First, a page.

DECLAN John has admitted he is hopeful his childhood hero Ryan Giggs will recognise his impressive form for Rangers this season - by handing him a Wales recall next month.

John, who won two caps for his country after breaking into the Cardiff City first team five years ago, has been performing superbly for the Ibrox club in recent weeks.

He was delighted when Giggs was named as Chris Coleman’s successor last month and is optimistic the former winger names him in his squad for a friendly against China.

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"I'm hoping to get a recall soon,” he said. “I'll just hope to keep playing well and hopefully the manager gives me a chance.

“I don't know him, but obviously I've seen him play. I supported United as a kid. Watching him play, I'd try to copy him in certain ways, try to get the ball like him and go past three or four players at a time. That was something I wanted to do.

"For a person who played until he was 40 and had the career he had at United is incredible. I was excited by the appointment. For Wales to have someone like him coming in is good for us.”

Lee Wallace, the Rangers left back and captain, returning to fitness could be bad for John as it might see him drop out of the Graeme Murty’s side.

The player, though, is pleased to see the defender, who has been sidelined since September with a groin injury, back in training and stressed he could be utilised in other positions to accommodate his team mate.

“I hope I’ve shown over the last few months what I can do on the pitch,” he said. “Some of the things I bring to the team have helped us at certain times and I’m just hoping to stay in the team now, all the way through.

“Lee has been a big help to me. Since the first day I came in, he as the first person I spoke to and he showed me around the training ground. It’s a big boost he’s back and I’m really happy for him to be back training. We’ll have to see where it goes.

“But I started off further up the park as a kid and until I was around 17, 18 years of age. The only reason I dropped into left back at that point was because the manager (then Cardiff City boss Malky Mackay) had nobody else to play left back.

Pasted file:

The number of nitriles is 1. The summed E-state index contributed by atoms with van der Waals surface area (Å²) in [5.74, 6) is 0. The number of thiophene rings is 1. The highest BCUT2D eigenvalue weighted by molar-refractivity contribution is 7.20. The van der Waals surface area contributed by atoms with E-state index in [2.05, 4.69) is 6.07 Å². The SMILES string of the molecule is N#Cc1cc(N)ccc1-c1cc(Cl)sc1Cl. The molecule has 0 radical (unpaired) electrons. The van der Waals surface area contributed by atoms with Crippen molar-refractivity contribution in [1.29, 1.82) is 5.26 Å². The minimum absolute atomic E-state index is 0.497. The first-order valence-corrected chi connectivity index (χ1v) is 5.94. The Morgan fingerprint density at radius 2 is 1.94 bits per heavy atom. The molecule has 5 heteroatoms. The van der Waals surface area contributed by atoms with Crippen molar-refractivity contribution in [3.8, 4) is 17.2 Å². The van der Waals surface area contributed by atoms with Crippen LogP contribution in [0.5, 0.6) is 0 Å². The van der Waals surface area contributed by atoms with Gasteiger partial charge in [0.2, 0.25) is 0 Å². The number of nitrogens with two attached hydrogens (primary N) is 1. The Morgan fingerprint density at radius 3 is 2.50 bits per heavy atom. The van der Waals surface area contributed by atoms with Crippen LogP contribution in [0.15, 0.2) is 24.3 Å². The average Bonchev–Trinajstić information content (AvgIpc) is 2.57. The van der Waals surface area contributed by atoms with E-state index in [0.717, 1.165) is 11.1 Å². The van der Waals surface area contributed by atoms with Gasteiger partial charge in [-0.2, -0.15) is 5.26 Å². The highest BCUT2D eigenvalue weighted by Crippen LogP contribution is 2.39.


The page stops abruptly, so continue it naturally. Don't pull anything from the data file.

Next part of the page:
“I think I could play on the wing, whether that is the left side or the right side, and I used to play in the hole as well. I think I can play a few positions on the pitch.

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“I think the first few games I played in I didn’t really know the position that well because I was an attack-minded winger. I got chucked in at the deep end, I would say, in the first couple of games. But you get used to it.

“Obviously, I know now in my game that I have got a lot to work on defensively. I have been working once or twice a week on defending after the boys have finished training. I can only hope to get better.

“If you look at the football a lot of teams play today, it is almost like the full back is a winger because they start so high up the pitch and you have two wingers up the pitch.

“The way we play, it does suit me because I can also get forward. Hopefully I can stay in the team now and show the fans what I can do.”

John played for Rangers in the 5-3 win over Hamilton last weekend – a result that moved them to within nine points of Celtic at the top of the Ladbrokes Premiership table.

Yet, the 22-year-old knows they will have to improve their form at home – where they have lost to Celtic, Hibs twice, Hamilton and St. Johnstone – if they are to challenge for their first Scottish title in seven years.

"We can't get ahead of ourselves,” he said. “We've games coming up, but we can only look at the next game. When you look at the points, we're not that far away.

"If you look at the home games, winning six out of 13 isn't good enough when you consider the support we get from the fans. That's something we have to look at because you want to be winning all your games at home.

"At times, yeah. The fans want you to start quick and that's what we want. In some games we've been left open at home and away and that's something we have to sort out before the end of the season.

"A lot of the teams know we're good at going forward and they'll sit in and work off what we've lost. It leaves us open at times. A lot of teams set up to do that - go forward when we've six or seven players high up the pitch. But we have to learn to deal with that.”